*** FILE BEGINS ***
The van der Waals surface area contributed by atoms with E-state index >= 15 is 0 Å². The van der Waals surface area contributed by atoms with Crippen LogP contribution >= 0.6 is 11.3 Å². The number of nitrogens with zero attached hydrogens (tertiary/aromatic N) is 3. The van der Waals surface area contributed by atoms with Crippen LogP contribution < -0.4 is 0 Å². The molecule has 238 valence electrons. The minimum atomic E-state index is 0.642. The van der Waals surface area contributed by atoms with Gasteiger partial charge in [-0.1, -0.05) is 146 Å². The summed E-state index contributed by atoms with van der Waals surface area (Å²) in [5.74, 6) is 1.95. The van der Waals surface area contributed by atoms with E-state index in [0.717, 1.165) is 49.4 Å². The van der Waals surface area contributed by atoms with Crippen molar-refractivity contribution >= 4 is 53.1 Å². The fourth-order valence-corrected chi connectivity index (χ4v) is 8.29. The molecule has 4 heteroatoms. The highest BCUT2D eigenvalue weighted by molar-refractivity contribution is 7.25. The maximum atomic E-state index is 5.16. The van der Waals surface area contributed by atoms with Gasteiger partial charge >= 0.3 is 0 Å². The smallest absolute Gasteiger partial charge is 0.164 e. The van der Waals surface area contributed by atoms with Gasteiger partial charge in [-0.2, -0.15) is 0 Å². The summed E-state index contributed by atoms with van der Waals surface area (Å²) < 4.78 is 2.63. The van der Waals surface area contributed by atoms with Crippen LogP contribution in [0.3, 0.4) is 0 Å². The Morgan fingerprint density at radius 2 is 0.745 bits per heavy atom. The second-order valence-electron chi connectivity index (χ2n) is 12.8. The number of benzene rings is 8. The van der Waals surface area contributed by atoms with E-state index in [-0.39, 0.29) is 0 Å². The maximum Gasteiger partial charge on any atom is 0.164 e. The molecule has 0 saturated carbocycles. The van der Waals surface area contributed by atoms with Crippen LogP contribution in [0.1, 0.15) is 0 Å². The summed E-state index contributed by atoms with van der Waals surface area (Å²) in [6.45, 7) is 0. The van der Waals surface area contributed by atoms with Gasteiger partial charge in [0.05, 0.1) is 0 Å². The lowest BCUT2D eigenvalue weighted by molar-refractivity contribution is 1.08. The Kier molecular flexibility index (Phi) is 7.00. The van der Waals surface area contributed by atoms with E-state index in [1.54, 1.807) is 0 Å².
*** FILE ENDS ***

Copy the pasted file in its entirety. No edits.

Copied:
The van der Waals surface area contributed by atoms with E-state index >= 15 is 0 Å². The van der Waals surface area contributed by atoms with Crippen LogP contribution >= 0.6 is 11.3 Å². The number of nitrogens with zero attached hydrogens (tertiary/aromatic N) is 3. The van der Waals surface area contributed by atoms with Crippen LogP contribution < -0.4 is 0 Å². The molecule has 238 valence electrons. The minimum atomic E-state index is 0.642. The van der Waals surface area contributed by atoms with Gasteiger partial charge in [-0.1, -0.05) is 146 Å². The summed E-state index contributed by atoms with van der Waals surface area (Å²) in [5.74, 6) is 1.95. The van der Waals surface area contributed by atoms with E-state index in [0.717, 1.165) is 49.4 Å². The van der Waals surface area contributed by atoms with Crippen molar-refractivity contribution >= 4 is 53.1 Å². The fourth-order valence-corrected chi connectivity index (χ4v) is 8.29. The molecule has 4 heteroatoms. The highest BCUT2D eigenvalue weighted by molar-refractivity contribution is 7.25. The maximum atomic E-state index is 5.16. The van der Waals surface area contributed by atoms with Gasteiger partial charge >= 0.3 is 0 Å². The smallest absolute Gasteiger partial charge is 0.164 e. The van der Waals surface area contributed by atoms with Gasteiger partial charge in [-0.2, -0.15) is 0 Å². The summed E-state index contributed by atoms with van der Waals surface area (Å²) < 4.78 is 2.63. The van der Waals surface area contributed by atoms with Crippen LogP contribution in [0.3, 0.4) is 0 Å². The Morgan fingerprint density at radius 2 is 0.745 bits per heavy atom. The second-order valence-electron chi connectivity index (χ2n) is 12.8. The number of benzene rings is 8. The van der Waals surface area contributed by atoms with E-state index in [-0.39, 0.29) is 0 Å². The maximum Gasteiger partial charge on any atom is 0.164 e. The molecule has 0 saturated carbocycles. The van der Waals surface area contributed by atoms with Crippen LogP contribution in [0.1, 0.15) is 0 Å². The summed E-state index contributed by atoms with van der Waals surface area (Å²) in [6.45, 7) is 0. The van der Waals surface area contributed by atoms with Gasteiger partial charge in [0.05, 0.1) is 0 Å². The lowest BCUT2D eigenvalue weighted by molar-refractivity contribution is 1.08. The Kier molecular flexibility index (Phi) is 7.00. The van der Waals surface area contributed by atoms with E-state index in [1.54, 1.807) is 0 Å².